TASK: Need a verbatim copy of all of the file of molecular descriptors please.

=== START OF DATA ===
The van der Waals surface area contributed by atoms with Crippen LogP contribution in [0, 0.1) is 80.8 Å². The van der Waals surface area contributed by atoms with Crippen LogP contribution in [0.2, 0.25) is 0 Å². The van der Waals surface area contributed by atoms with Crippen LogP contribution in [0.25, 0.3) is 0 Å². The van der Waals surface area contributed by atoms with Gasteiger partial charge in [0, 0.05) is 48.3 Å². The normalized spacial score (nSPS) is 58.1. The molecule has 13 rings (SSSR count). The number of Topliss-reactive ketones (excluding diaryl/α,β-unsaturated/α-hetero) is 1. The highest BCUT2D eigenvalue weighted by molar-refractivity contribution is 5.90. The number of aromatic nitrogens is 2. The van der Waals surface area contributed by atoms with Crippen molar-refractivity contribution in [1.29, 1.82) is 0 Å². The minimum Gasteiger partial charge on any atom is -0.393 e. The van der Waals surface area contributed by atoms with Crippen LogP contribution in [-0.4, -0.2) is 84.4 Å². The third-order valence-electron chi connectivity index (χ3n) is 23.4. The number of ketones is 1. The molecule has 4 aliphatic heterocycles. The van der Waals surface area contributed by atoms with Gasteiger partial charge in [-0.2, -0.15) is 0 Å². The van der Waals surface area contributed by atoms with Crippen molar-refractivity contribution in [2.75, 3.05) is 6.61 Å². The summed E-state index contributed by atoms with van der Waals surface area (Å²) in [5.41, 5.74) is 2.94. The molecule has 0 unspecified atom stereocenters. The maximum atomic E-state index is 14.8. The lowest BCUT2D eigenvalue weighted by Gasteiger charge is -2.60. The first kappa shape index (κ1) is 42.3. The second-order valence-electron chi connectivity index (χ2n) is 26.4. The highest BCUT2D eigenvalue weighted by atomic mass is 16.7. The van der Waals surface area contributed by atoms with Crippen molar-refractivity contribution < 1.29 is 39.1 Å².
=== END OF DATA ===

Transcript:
The van der Waals surface area contributed by atoms with Crippen LogP contribution in [0, 0.1) is 80.8 Å². The van der Waals surface area contributed by atoms with Crippen LogP contribution in [0.2, 0.25) is 0 Å². The van der Waals surface area contributed by atoms with Crippen LogP contribution in [0.25, 0.3) is 0 Å². The van der Waals surface area contributed by atoms with Gasteiger partial charge in [0, 0.05) is 48.3 Å². The normalized spacial score (nSPS) is 58.1. The molecule has 13 rings (SSSR count). The number of Topliss-reactive ketones (excluding diaryl/α,β-unsaturated/α-hetero) is 1. The highest BCUT2D eigenvalue weighted by molar-refractivity contribution is 5.90. The number of aromatic nitrogens is 2. The van der Waals surface area contributed by atoms with Crippen molar-refractivity contribution in [1.29, 1.82) is 0 Å². The minimum Gasteiger partial charge on any atom is -0.393 e. The van der Waals surface area contributed by atoms with Crippen LogP contribution in [-0.4, -0.2) is 84.4 Å². The third-order valence-electron chi connectivity index (χ3n) is 23.4. The number of ketones is 1. The molecule has 4 aliphatic heterocycles. The van der Waals surface area contributed by atoms with Gasteiger partial charge in [-0.2, -0.15) is 0 Å². The van der Waals surface area contributed by atoms with Crippen molar-refractivity contribution in [2.75, 3.05) is 6.61 Å². The summed E-state index contributed by atoms with van der Waals surface area (Å²) in [5.41, 5.74) is 2.94. The molecule has 0 unspecified atom stereocenters. The maximum atomic E-state index is 14.8. The lowest BCUT2D eigenvalue weighted by Gasteiger charge is -2.60. The first kappa shape index (κ1) is 42.3. The second-order valence-electron chi connectivity index (χ2n) is 26.4. The highest BCUT2D eigenvalue weighted by atomic mass is 16.7. The van der Waals surface area contributed by atoms with Crippen molar-refractivity contribution < 1.29 is 39.1 Å².